If you are not on the micro-blogging social media site twitter, please excuse this indulgence.
I read two interesting twitter-related blogposts today. The first by Brokenbottleboy about being blocked by a vaguely well-known tweeter, simply for sharing someone else’s post about her.
The second was by Mr Neurosceptic who got bombarded by irate John Barrowman fans after he’d joked about his TV show.
As you know I get ‘blocked’ on twitter a lot, and called a ‘troll’ among other things. I keep a record of my blockers on my 101 Wankers post. I am up to about 50 already and that’s definitely not a comprehensive list.
Using some of the points from both Brokenbottleboy and Mr Neurosceptic’s posts I think twitter leads to this blockfest for the following reasons:
1) Twitter is a public forum that is VERY open to all. This just doesn’t suit people who want to promote their views over everyone else’s. The block button is merely a symbol of how people in real life filter out unwanted messages. Incidentally, on twitter if you block someone, that person can still see your tweets (unless you ‘protect’ them). This differs from facebook where blockers and blockees cannot see each other’s pages or posts at all. There, it really is as if the unwanted person is ‘deleted’ from your world altogether.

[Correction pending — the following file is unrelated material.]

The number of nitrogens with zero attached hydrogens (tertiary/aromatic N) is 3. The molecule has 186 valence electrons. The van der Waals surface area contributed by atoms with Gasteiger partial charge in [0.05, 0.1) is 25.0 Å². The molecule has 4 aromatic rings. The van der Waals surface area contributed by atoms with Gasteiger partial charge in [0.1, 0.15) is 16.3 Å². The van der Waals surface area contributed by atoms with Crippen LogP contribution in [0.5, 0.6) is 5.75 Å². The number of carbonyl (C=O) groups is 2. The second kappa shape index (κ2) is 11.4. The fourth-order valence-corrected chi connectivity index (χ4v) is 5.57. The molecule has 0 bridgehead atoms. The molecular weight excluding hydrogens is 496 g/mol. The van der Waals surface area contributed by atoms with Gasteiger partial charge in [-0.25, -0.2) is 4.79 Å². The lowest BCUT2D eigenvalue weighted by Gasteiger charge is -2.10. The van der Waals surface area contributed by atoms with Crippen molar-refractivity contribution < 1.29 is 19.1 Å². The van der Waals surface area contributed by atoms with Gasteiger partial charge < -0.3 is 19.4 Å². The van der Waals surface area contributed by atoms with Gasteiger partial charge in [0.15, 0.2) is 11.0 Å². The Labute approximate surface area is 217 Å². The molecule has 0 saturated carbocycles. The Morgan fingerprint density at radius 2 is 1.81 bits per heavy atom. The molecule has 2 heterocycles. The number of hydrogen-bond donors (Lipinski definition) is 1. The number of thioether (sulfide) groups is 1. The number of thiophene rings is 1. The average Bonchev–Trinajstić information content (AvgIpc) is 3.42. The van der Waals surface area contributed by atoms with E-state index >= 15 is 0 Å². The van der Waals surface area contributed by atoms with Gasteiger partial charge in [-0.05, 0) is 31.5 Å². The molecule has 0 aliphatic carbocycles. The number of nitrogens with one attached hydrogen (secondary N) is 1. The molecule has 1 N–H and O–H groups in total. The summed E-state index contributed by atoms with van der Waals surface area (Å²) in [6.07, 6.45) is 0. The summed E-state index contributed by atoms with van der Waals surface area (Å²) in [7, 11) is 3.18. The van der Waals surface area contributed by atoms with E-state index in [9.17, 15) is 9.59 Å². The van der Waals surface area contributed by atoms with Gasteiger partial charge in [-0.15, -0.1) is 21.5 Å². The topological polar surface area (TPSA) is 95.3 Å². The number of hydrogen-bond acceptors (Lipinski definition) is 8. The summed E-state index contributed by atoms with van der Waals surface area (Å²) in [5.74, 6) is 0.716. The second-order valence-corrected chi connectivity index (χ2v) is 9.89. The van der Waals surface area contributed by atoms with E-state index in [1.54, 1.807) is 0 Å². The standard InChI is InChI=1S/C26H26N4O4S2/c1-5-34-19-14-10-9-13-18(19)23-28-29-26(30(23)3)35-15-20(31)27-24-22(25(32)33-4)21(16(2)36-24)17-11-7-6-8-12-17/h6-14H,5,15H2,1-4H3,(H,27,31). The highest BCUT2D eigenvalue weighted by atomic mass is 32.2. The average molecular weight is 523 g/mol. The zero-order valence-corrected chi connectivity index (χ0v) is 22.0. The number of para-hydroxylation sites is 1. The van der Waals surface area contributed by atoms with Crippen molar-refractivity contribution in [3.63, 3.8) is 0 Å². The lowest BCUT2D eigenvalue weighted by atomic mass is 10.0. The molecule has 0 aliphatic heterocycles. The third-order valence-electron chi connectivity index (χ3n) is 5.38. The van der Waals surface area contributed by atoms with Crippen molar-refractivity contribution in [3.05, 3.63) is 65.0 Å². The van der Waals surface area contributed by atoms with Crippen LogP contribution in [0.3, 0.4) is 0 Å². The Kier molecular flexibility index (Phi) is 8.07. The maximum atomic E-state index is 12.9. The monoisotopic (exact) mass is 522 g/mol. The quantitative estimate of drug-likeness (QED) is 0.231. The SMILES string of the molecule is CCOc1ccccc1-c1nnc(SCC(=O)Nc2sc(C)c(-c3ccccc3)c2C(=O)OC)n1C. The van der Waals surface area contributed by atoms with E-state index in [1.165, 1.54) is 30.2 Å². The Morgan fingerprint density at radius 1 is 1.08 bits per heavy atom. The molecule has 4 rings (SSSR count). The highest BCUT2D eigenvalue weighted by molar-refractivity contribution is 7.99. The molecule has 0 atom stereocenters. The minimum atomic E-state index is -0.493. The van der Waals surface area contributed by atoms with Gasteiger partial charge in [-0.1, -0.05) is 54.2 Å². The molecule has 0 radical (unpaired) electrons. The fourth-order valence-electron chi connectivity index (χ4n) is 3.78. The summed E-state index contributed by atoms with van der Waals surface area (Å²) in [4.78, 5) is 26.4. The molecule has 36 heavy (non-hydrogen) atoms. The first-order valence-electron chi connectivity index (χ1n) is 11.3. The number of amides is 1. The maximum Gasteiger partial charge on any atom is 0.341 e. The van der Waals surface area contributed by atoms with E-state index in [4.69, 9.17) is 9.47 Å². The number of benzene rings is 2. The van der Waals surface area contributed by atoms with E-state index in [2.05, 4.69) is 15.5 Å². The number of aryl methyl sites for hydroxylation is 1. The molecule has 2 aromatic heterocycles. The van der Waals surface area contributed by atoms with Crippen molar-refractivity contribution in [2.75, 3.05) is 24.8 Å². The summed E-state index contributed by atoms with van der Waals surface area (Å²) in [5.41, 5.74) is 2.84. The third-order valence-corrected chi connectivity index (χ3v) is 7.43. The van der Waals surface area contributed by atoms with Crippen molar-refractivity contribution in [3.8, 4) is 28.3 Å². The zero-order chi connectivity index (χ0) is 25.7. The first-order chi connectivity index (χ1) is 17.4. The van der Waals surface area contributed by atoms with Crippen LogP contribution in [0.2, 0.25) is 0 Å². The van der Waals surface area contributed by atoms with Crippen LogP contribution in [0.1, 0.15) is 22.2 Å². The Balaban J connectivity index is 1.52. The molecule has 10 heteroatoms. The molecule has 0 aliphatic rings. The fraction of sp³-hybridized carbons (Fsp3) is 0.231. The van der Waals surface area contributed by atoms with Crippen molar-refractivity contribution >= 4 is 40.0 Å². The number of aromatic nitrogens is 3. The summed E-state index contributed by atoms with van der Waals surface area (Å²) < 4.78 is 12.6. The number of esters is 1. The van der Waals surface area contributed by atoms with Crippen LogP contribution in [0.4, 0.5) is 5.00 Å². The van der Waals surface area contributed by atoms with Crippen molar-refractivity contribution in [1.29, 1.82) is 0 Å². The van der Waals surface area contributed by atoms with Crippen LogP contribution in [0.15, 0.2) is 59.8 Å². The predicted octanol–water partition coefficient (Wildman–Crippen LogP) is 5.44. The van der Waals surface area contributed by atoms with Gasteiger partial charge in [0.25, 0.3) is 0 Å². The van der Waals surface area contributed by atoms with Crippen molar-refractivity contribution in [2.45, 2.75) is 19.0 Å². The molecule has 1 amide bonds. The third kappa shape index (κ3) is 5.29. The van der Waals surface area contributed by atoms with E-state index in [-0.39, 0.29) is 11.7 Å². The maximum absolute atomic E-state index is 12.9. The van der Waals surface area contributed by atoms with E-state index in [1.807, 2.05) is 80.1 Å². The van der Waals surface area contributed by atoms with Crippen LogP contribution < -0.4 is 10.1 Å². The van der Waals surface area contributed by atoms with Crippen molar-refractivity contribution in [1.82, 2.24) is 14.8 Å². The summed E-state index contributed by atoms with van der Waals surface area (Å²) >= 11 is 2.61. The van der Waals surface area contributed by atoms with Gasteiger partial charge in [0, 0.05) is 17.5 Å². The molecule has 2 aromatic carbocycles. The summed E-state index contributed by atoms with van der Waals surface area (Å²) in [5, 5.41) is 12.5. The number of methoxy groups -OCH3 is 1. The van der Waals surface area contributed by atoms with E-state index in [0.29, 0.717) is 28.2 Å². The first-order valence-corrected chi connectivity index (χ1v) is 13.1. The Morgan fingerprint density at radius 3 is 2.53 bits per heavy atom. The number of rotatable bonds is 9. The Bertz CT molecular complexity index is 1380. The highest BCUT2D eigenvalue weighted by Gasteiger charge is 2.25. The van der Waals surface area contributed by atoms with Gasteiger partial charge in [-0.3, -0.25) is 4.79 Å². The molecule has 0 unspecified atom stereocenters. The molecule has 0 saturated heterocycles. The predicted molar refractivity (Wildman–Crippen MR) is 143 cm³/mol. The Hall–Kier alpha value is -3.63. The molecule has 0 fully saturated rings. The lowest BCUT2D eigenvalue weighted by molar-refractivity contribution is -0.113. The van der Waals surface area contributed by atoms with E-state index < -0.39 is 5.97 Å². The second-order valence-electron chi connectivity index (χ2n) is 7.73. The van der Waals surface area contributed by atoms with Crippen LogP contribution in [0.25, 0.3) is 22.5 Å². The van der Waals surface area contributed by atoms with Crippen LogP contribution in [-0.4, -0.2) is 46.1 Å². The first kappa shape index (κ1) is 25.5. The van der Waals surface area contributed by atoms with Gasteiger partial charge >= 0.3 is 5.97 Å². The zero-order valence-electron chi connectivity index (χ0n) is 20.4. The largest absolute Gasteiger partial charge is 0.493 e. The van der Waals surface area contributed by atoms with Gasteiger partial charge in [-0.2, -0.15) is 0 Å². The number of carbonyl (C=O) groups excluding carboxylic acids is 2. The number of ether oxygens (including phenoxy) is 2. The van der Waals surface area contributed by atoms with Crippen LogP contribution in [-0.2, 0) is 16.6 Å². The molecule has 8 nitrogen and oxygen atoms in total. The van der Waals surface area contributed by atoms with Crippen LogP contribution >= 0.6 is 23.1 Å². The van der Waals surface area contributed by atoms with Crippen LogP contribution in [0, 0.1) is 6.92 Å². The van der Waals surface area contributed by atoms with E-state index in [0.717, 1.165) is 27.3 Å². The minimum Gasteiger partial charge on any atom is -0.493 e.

2) Twitter is dominated, in the UK at least, by ‘liberals’. The feminists, the gay activists, the ‘sex positive’ people, the Guardian readers (and writers) dominate the tone of the forum. To fall out with them is to commit a crime against ‘liberalism’ and ‘good’ and ‘common sense’ – so you must be a troll and therefore banished from polite society.
3) Most ‘celebrities’ and journalists have very fragile egos. The inevitable criticism that comes of being in a public forum is difficult for them to handle. This is also apparent on newspaper fora such as ‘comment is free’ on the Guardian. Some journalists are trying to make it so anonymous posters can’t comment at e.g. cif. Because this protects their own ‘reputation’ and delicate sense of self. Blocking is the nearest they can get to getting rid of all negative feedback altogether.
4) We live in a very anti-intellectual culture. ‘Nobody reads’ as I have said a few times now. The block button on twitter represents people’s inability to engage in intellectual argument, it’s a big fat ‘whatevah’ or a ‘talk to the hand’ that is used in real life discourse. I think it is all our problem. Even if we rarely use it ourselves.
Sometimes relationships online get as fraught as in life, and you have to walk away. The block button can be part of that ‘walking away’. As I said to a friend recently after being blocked by someone I know, for personal, not political reasons: I wish there was a special block button for people who mean a tiny bit more to you than just being political ‘enemies’. But there isn’t. It is a clumsy tool and a bit like using a sledgehammer to crack a nut.
I think we should be very wary of ‘blocking’ as it blocks out much more than individual undesirable people from our twitter feeds.
Oh, by the way, I’m @notorious_qrg on twitter. Follow me!